A new training model, dubbed “KnowNo,” aims to address this problem by teaching robots to ask for our help when orders are unclear. At the same time, it ensures they seek clarification only when necessary, minimizing needless back-and-forth. The result is a smart assistant that tries to make sure it understands what you want without bothering you too much.
Andy Zeng, a research scientist at Google DeepMind who helped develop the new technique, says that while robots can be powerful in many specific scenarios, they are often bad at generalized tasks that require common sense.
For example, when asked to bring you a Coke, the robot needs to first understand that it needs to go into the kitchen, look for the refrigerator, and open the fridge door. Conventionally, these smaller substeps had to be manually programmed, because otherwise the robot would not know that people usually keep their drinks in the kitchen.
That’s something large language models (LLMs) could help to fix, because they have a lot of common-sense knowledge baked in, says Zeng.
Now when the robot is asked to bring a Coke, an LLM, which has a generalized understanding of the world, can generate a step-by-step guide for the robot to follow.
The problem with LLMs, though, is that there’s no way to guarantee that their instructions are possible for the robot to execute. Maybe the person doesn’t have a refrigerator in the kitchen, or the fridge door handle is broken. In these situations, robots need to ask humans for help.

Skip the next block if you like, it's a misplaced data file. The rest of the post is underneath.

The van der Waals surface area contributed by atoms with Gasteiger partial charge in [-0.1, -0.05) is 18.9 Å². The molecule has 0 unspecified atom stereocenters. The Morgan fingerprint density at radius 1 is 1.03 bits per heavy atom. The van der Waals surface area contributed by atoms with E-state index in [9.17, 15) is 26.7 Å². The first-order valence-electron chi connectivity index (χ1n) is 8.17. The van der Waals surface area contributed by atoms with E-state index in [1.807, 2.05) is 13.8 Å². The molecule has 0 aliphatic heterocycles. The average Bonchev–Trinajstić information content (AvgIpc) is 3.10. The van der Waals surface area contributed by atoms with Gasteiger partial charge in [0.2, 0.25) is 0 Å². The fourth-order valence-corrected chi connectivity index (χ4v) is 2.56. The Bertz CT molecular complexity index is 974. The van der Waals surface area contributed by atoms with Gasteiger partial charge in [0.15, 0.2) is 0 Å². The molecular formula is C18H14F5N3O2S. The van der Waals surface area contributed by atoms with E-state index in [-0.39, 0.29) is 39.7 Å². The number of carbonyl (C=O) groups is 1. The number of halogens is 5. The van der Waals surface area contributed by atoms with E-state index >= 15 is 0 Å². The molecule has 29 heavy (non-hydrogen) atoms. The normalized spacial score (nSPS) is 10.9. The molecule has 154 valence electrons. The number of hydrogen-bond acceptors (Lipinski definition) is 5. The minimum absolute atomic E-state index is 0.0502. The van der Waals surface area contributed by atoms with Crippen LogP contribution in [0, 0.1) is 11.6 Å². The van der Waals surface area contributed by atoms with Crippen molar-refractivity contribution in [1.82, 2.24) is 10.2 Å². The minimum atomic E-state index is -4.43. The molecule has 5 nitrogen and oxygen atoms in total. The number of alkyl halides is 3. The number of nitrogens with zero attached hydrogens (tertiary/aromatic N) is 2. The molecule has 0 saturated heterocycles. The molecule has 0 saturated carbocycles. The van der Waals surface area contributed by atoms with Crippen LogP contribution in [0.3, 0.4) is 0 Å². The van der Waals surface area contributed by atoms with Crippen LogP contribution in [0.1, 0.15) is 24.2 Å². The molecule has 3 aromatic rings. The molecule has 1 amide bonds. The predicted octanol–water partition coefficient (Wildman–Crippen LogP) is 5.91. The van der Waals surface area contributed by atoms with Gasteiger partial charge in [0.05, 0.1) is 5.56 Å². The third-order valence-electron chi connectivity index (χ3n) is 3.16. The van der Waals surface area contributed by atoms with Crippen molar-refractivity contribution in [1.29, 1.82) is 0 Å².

KnowNo makes that possible by combining large language models with statistical tools that quantify confidence levels.
When given an ambiguous instruction like “Put the bowl in the microwave,” KnowNo first generates multiple possible next actions using the language model. Then it creates a confidence score predicting the likelihood that each potential choice is the best one.
The Download: inside the first CRISPR treatment, and smarter robots
The news: A new robot training model, dubbed “KnowNo,” aims to teach robots to ask for our help when orders are unclear. At the same time, it ensures they seek clarification only when necessary, minimizing needless back-and-forth. The result is a smart assistant that tries to make sure it understands what you want without bothering you too much.
Why it matters: While robots can be powerful in many specific scenarios, they are often bad at generalized tasks that require common sense. That’s something large language models could help to fix, because they have a lot of common-sense knowledge baked in. Read the full story.
Medical microrobots that travel inside the body are (still) on their way